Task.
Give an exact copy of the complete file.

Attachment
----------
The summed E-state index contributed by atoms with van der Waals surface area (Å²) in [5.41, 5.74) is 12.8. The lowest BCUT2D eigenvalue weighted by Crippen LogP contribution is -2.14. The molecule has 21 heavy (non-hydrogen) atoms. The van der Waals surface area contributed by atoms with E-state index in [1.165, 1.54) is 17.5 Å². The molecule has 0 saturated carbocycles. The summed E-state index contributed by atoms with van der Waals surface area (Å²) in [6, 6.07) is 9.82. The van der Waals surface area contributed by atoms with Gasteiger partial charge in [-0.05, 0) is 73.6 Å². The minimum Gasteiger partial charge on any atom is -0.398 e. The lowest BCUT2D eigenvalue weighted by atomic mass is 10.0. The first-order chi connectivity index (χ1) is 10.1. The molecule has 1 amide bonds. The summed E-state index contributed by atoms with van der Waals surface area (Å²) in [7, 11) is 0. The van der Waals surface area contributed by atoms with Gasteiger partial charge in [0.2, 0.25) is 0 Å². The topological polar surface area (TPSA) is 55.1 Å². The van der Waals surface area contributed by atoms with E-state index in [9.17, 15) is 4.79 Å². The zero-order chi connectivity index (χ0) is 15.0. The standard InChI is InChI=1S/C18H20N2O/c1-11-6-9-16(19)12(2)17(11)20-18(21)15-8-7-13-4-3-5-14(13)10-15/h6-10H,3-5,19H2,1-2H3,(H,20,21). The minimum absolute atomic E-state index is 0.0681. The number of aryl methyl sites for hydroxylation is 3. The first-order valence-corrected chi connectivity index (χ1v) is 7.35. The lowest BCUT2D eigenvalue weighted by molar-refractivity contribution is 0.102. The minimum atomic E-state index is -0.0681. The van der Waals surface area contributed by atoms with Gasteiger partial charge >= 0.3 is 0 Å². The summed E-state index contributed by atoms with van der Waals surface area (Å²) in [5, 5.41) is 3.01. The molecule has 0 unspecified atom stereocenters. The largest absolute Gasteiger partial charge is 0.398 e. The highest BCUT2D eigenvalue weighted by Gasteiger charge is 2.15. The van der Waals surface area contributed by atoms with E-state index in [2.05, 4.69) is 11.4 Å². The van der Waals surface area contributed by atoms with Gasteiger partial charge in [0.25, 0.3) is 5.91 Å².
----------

The summed E-state index contributed by atoms with van der Waals surface area (Å²) in [5.41, 5.74) is 12.8. The lowest BCUT2D eigenvalue weighted by Crippen LogP contribution is -2.14. The molecule has 21 heavy (non-hydrogen) atoms. The van der Waals surface area contributed by atoms with E-state index in [1.165, 1.54) is 17.5 Å². The molecule has 0 saturated carbocycles. The summed E-state index contributed by atoms with van der Waals surface area (Å²) in [6, 6.07) is 9.82. The van der Waals surface area contributed by atoms with Gasteiger partial charge in [-0.05, 0) is 73.6 Å². The minimum Gasteiger partial charge on any atom is -0.398 e. The lowest BCUT2D eigenvalue weighted by atomic mass is 10.0. The first-order chi connectivity index (χ1) is 10.1. The molecule has 1 amide bonds. The summed E-state index contributed by atoms with van der Waals surface area (Å²) in [7, 11) is 0. The van der Waals surface area contributed by atoms with Gasteiger partial charge in [0.2, 0.25) is 0 Å². The topological polar surface area (TPSA) is 55.1 Å². The van der Waals surface area contributed by atoms with E-state index in [9.17, 15) is 4.79 Å². The zero-order chi connectivity index (χ0) is 15.0. The standard InChI is InChI=1S/C18H20N2O/c1-11-6-9-16(19)12(2)17(11)20-18(21)15-8-7-13-4-3-5-14(13)10-15/h6-10H,3-5,19H2,1-2H3,(H,20,21). The minimum absolute atomic E-state index is 0.0681. The number of aryl methyl sites for hydroxylation is 3. The first-order valence-corrected chi connectivity index (χ1v) is 7.35. The lowest BCUT2D eigenvalue weighted by molar-refractivity contribution is 0.102. The minimum atomic E-state index is -0.0681. The van der Waals surface area contributed by atoms with Gasteiger partial charge >= 0.3 is 0 Å². The summed E-state index contributed by atoms with van der Waals surface area (Å²) in [5, 5.41) is 3.01. The molecule has 0 unspecified atom stereocenters. The largest absolute Gasteiger partial charge is 0.398 e. The highest BCUT2D eigenvalue weighted by Gasteiger charge is 2.15. The van der Waals surface area contributed by atoms with E-state index in [2.05, 4.69) is 11.4 Å². The van der Waals surface area contributed by atoms with Gasteiger partial charge in [0.25, 0.3) is 5.91 Å².